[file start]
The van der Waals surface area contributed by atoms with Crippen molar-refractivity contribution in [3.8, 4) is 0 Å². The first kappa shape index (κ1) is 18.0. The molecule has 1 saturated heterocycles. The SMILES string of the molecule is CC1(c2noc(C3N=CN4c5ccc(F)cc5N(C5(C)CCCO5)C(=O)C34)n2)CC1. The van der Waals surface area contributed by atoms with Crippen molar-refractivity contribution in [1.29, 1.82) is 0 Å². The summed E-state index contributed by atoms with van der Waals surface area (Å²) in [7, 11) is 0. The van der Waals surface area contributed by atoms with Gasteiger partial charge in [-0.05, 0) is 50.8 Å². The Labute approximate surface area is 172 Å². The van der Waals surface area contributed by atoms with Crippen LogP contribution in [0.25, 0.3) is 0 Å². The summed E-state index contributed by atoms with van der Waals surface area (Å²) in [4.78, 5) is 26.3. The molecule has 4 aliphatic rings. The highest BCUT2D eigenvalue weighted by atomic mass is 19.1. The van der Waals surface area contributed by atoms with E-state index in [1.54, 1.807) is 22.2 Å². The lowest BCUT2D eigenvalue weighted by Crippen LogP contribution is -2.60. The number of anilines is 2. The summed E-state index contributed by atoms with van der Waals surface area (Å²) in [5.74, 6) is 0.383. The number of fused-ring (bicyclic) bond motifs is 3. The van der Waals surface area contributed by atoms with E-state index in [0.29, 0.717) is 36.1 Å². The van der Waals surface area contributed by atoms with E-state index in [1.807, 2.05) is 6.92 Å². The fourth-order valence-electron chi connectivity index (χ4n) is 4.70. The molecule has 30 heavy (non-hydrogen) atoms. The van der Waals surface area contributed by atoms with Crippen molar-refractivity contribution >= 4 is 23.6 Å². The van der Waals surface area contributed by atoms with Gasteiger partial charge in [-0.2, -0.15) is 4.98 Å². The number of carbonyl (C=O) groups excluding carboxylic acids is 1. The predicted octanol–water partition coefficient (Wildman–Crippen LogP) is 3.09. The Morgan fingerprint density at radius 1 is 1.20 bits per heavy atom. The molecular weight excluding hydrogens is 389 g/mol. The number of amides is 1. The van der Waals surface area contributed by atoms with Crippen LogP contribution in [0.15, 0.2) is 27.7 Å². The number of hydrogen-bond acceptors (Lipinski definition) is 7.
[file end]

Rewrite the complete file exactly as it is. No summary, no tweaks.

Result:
The van der Waals surface area contributed by atoms with Crippen molar-refractivity contribution in [3.8, 4) is 0 Å². The first kappa shape index (κ1) is 18.0. The molecule has 1 saturated heterocycles. The SMILES string of the molecule is CC1(c2noc(C3N=CN4c5ccc(F)cc5N(C5(C)CCCO5)C(=O)C34)n2)CC1. The van der Waals surface area contributed by atoms with Crippen molar-refractivity contribution in [1.29, 1.82) is 0 Å². The summed E-state index contributed by atoms with van der Waals surface area (Å²) in [7, 11) is 0. The van der Waals surface area contributed by atoms with Gasteiger partial charge in [-0.05, 0) is 50.8 Å². The Labute approximate surface area is 172 Å². The van der Waals surface area contributed by atoms with Crippen LogP contribution in [0.25, 0.3) is 0 Å². The summed E-state index contributed by atoms with van der Waals surface area (Å²) in [4.78, 5) is 26.3. The molecule has 4 aliphatic rings. The highest BCUT2D eigenvalue weighted by atomic mass is 19.1. The van der Waals surface area contributed by atoms with E-state index in [1.54, 1.807) is 22.2 Å². The lowest BCUT2D eigenvalue weighted by Crippen LogP contribution is -2.60. The number of anilines is 2. The summed E-state index contributed by atoms with van der Waals surface area (Å²) in [5.74, 6) is 0.383. The number of fused-ring (bicyclic) bond motifs is 3. The van der Waals surface area contributed by atoms with E-state index in [0.29, 0.717) is 36.1 Å². The van der Waals surface area contributed by atoms with E-state index in [1.807, 2.05) is 6.92 Å². The fourth-order valence-electron chi connectivity index (χ4n) is 4.70. The molecule has 30 heavy (non-hydrogen) atoms. The van der Waals surface area contributed by atoms with Crippen molar-refractivity contribution >= 4 is 23.6 Å². The van der Waals surface area contributed by atoms with Gasteiger partial charge in [-0.2, -0.15) is 4.98 Å². The number of carbonyl (C=O) groups excluding carboxylic acids is 1. The predicted octanol–water partition coefficient (Wildman–Crippen LogP) is 3.09. The Morgan fingerprint density at radius 1 is 1.20 bits per heavy atom. The molecular weight excluding hydrogens is 389 g/mol. The number of amides is 1. The van der Waals surface area contributed by atoms with Crippen LogP contribution in [0.15, 0.2) is 27.7 Å². The number of hydrogen-bond acceptors (Lipinski definition) is 7.